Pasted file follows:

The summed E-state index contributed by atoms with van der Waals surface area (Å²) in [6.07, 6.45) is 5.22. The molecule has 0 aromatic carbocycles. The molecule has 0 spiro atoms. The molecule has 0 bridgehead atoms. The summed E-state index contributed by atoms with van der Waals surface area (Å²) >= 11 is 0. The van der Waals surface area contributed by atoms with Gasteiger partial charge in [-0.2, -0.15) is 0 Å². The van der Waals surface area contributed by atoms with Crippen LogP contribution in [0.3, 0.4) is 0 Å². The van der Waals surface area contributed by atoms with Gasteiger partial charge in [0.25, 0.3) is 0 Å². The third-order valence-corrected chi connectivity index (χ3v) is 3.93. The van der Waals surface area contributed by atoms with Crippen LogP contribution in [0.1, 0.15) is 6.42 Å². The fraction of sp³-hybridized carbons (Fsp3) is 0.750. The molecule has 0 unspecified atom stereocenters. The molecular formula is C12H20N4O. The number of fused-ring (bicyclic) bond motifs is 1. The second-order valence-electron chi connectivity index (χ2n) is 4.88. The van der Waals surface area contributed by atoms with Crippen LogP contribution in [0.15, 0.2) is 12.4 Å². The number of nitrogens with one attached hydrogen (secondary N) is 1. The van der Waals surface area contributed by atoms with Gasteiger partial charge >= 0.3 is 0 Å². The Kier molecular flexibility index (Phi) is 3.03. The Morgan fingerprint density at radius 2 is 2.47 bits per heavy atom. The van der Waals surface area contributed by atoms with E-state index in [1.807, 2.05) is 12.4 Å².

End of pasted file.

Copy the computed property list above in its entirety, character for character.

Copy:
The summed E-state index contributed by atoms with van der Waals surface area (Å²) in [6.07, 6.45) is 5.22. The molecule has 0 aromatic carbocycles. The molecule has 0 spiro atoms. The molecule has 0 bridgehead atoms. The summed E-state index contributed by atoms with van der Waals surface area (Å²) >= 11 is 0. The van der Waals surface area contributed by atoms with Gasteiger partial charge in [-0.2, -0.15) is 0 Å². The van der Waals surface area contributed by atoms with Crippen LogP contribution in [0.3, 0.4) is 0 Å². The van der Waals surface area contributed by atoms with Gasteiger partial charge in [0.25, 0.3) is 0 Å². The third-order valence-corrected chi connectivity index (χ3v) is 3.93. The van der Waals surface area contributed by atoms with Crippen LogP contribution in [0.1, 0.15) is 6.42 Å². The fraction of sp³-hybridized carbons (Fsp3) is 0.750. The molecule has 0 unspecified atom stereocenters. The molecular formula is C12H20N4O. The number of fused-ring (bicyclic) bond motifs is 1. The second-order valence-electron chi connectivity index (χ2n) is 4.88. The van der Waals surface area contributed by atoms with Crippen LogP contribution in [0.15, 0.2) is 12.4 Å². The number of nitrogens with one attached hydrogen (secondary N) is 1. The van der Waals surface area contributed by atoms with Gasteiger partial charge >= 0.3 is 0 Å². The Kier molecular flexibility index (Phi) is 3.03. The Morgan fingerprint density at radius 2 is 2.47 bits per heavy atom. The van der Waals surface area contributed by atoms with E-state index in [1.807, 2.05) is 12.4 Å².